Wednesday, July 27, 2011

Title Change!

Photo by the incredibly talented Brooke Shaden


I'm excited to announce that the book formerly known as THE COURIER'S DAUGHTER has a new title. One that I think completely captures not only the essence of the main characters, but the spirit of the story. I had significant help choosing this title since I generally suck at titles. I owe a big thank you to my editor Kristin Rens and the rest of the talented team at Balzer & Bray for choosing it! (Please note that my suggestion to call the book FLAMING SWORDS OF DOOM was roundly ignored by everyone at Balzer & Bray. It remains to be seen if this was a smart marketing decision on their part.)

Ready for the new title? Here you go!

Defiance

I'm really in love with the title! Now, off to go change the title on Goodreads, Twitter, and Facebook... :)

Tuesday, July 26, 2011

With The Flaming Fire of 1000 Suns

C.J. most days.






C.J. after she's dealt with technology.

1. I think it's no secret that I despise most forms of technology, and they return the favor with interest.

2. Lately, I've had a lot of new-to-me technology to get used to. A new printer. A new laptop. And (finally) my very first smart phone.

3. Let's start with the printer, shall we?

4. It's lovely. And FAST. And very amenable to doing what is asked of it.

5. As long as I'm not the one doing the asking.

6. The other night I wanted to print out a few images for the storyboard I'm making for the novella I'm writing.

7. I opened the image in question and hit print.

8. Nothing happened.

9. The little print window stayed open on my laptop and it LOOKED like it was trying to do something, but nothing happened.

10. Then the print window on my laptop changed and informed me there was an error.

11. That's it.

12. An error.

13. All the advanced technology we have available to us, and we can't figure out how to make the computer actually TELL me what the problem is?

14. I tried again. With similar results.

15. Not to be outwitted by my new printer, I decided to run tests on ink levels. Before you wonder how I could be so incompatible with technology and still know how to run those tests, below the error message was a suggestion that I test the ink levels. I simply clicked the button and waited.

16. The computer suggested I buy more ink.

17. This was mystifying because I had JUST purchased this printer and had only printed the test documents.

18. Correction: my husband printed the test documents. Clearly, he'd established himself as the alpha male to the printer, and the foul beast of a thing would now obey only him.

19. I called my hubby into the office to get some help whipping my recalcitrant printer into shape. The conversation went like this:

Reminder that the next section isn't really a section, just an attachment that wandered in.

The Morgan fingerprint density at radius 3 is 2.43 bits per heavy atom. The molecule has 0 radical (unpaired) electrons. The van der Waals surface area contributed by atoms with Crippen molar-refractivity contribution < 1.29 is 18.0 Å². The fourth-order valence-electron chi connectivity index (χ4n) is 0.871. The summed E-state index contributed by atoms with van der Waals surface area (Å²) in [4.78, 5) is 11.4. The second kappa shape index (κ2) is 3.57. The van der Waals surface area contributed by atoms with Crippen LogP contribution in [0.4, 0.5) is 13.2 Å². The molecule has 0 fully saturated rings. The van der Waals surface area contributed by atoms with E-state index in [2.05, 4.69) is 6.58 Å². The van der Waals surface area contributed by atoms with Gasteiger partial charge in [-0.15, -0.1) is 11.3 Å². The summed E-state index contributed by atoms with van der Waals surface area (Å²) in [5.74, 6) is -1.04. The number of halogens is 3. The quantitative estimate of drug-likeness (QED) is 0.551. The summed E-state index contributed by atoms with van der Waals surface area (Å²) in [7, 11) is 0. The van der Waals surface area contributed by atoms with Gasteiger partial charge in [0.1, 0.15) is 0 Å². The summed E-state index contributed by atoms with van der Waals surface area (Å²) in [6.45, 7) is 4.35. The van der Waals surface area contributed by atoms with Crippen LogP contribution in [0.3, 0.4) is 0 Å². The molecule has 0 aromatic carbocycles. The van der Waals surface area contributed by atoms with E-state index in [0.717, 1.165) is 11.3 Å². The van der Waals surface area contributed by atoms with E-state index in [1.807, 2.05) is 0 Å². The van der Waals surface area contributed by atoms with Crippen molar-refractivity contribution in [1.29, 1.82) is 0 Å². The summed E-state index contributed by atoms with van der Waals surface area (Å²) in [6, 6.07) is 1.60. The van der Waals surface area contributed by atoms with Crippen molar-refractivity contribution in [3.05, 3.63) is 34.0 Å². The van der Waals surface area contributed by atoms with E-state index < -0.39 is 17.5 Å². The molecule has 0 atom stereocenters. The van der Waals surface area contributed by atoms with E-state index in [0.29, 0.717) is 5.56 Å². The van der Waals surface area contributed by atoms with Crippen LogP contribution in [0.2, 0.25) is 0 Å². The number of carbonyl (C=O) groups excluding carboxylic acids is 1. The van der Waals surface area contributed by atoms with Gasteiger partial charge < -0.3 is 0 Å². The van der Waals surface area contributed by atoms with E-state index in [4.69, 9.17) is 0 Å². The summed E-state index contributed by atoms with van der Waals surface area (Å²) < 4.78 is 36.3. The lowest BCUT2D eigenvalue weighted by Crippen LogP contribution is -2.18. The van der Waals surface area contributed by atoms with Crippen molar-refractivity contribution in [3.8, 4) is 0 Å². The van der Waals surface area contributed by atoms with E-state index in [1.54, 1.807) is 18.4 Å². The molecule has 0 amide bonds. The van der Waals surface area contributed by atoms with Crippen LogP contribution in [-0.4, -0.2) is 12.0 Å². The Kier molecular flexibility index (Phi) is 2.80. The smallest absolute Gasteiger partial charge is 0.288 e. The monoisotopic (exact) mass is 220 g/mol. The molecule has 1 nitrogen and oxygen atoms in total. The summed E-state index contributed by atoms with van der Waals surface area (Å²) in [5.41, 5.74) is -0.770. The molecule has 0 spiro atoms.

Me: Can you help me, please? This stupid *#%@*% computer won't print.

Hubby: It won't? *comes into office* That's strange. It was working fine the other day.

Me: Yeah, for you. But it won't print for me. I gave it a very simple command, and it refused to obey.

Hubby: Hmmm

Me: See? *points to error message* I told it to print. I checked that it was sending the message to the right printer. I even ran tests on the ink levels because it told me to, and it still WON'T PRINT.

Hubby: *comes closer*

Me: I don't like this one bit. If we buy a new piece of technology, it should WORK. It should just WORK. No ambiguous error messages. No greedy requests from Epson saying we need to buy more ink when we haven't even used the ink we have because how could we? The stupid thing WON'T PRINT.

Hubby: Did you turn it on?

Me: *long pause* Oh.

Hubby: *does not try to hide bout of undignified laughter and reaches past me to turn the printer on*

Me: You're going to use this as a bit on your morning show tomorrow, aren't you?

Hubby: Absolutely.

20. Once I had my printer working, it was time for my new smart phone to look me in the eye and yell "Screw you AND your mama!"

21. I preface this story by telling you that up until two weeks ago, I was clinging to my geriatric cell phone whose only capability was to receive phone calls and text. No going online to check email or tweet clever little things as I was out and about. No GPS should I get lost. Just phone calls and texts.

22. We were happy together. We understood each other.

23. But my hubby (who has iEVERYTHING and adores it) kept telling me I needed a smart phone.

24. Apparently, "smart" is a euphemism for "ridiculous piece of crap."

25. My phone still accepts phone calls. And it still texts.

26. Sort of.

27. I can text. But I can't REPLY to texts because the phone refuses to send the message. Instead (because unlike my computer, my phone is capable of SPECIFIC error messages even though it refuses to shoulder the blame that rightfully belongs to it) it sends me error messages telling me I haven't used a correct phone number.

28. Even though this is the phone number the phone JUST ACCEPTED A TEXT FROM.